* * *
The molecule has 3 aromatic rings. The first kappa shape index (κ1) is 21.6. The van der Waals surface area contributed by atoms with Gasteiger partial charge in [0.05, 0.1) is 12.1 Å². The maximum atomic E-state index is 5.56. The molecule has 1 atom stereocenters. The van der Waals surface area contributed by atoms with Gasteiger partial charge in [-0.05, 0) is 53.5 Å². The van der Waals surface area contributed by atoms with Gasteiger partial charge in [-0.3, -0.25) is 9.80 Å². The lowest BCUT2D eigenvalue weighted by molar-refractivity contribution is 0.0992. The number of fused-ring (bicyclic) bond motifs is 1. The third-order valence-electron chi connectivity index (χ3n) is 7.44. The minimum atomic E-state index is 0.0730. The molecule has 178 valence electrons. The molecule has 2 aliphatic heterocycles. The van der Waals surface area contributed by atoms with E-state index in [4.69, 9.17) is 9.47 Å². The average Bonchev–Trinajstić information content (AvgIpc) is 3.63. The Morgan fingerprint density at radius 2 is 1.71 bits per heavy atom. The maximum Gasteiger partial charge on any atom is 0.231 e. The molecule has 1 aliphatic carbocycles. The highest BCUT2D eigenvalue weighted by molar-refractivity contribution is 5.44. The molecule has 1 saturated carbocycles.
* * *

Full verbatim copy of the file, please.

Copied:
The molecule has 3 aromatic rings. The first kappa shape index (κ1) is 21.6. The van der Waals surface area contributed by atoms with Gasteiger partial charge in [0.05, 0.1) is 12.1 Å². The maximum atomic E-state index is 5.56. The molecule has 1 atom stereocenters. The van der Waals surface area contributed by atoms with Gasteiger partial charge in [-0.05, 0) is 53.5 Å². The van der Waals surface area contributed by atoms with Gasteiger partial charge in [-0.3, -0.25) is 9.80 Å². The lowest BCUT2D eigenvalue weighted by molar-refractivity contribution is 0.0992. The number of fused-ring (bicyclic) bond motifs is 1. The third-order valence-electron chi connectivity index (χ3n) is 7.44. The minimum atomic E-state index is 0.0730. The molecule has 178 valence electrons. The molecule has 2 aliphatic heterocycles. The van der Waals surface area contributed by atoms with E-state index in [4.69, 9.17) is 9.47 Å². The average Bonchev–Trinajstić information content (AvgIpc) is 3.63. The Morgan fingerprint density at radius 2 is 1.71 bits per heavy atom. The maximum Gasteiger partial charge on any atom is 0.231 e. The molecule has 1 aliphatic carbocycles. The highest BCUT2D eigenvalue weighted by molar-refractivity contribution is 5.44. The molecule has 1 saturated carbocycles.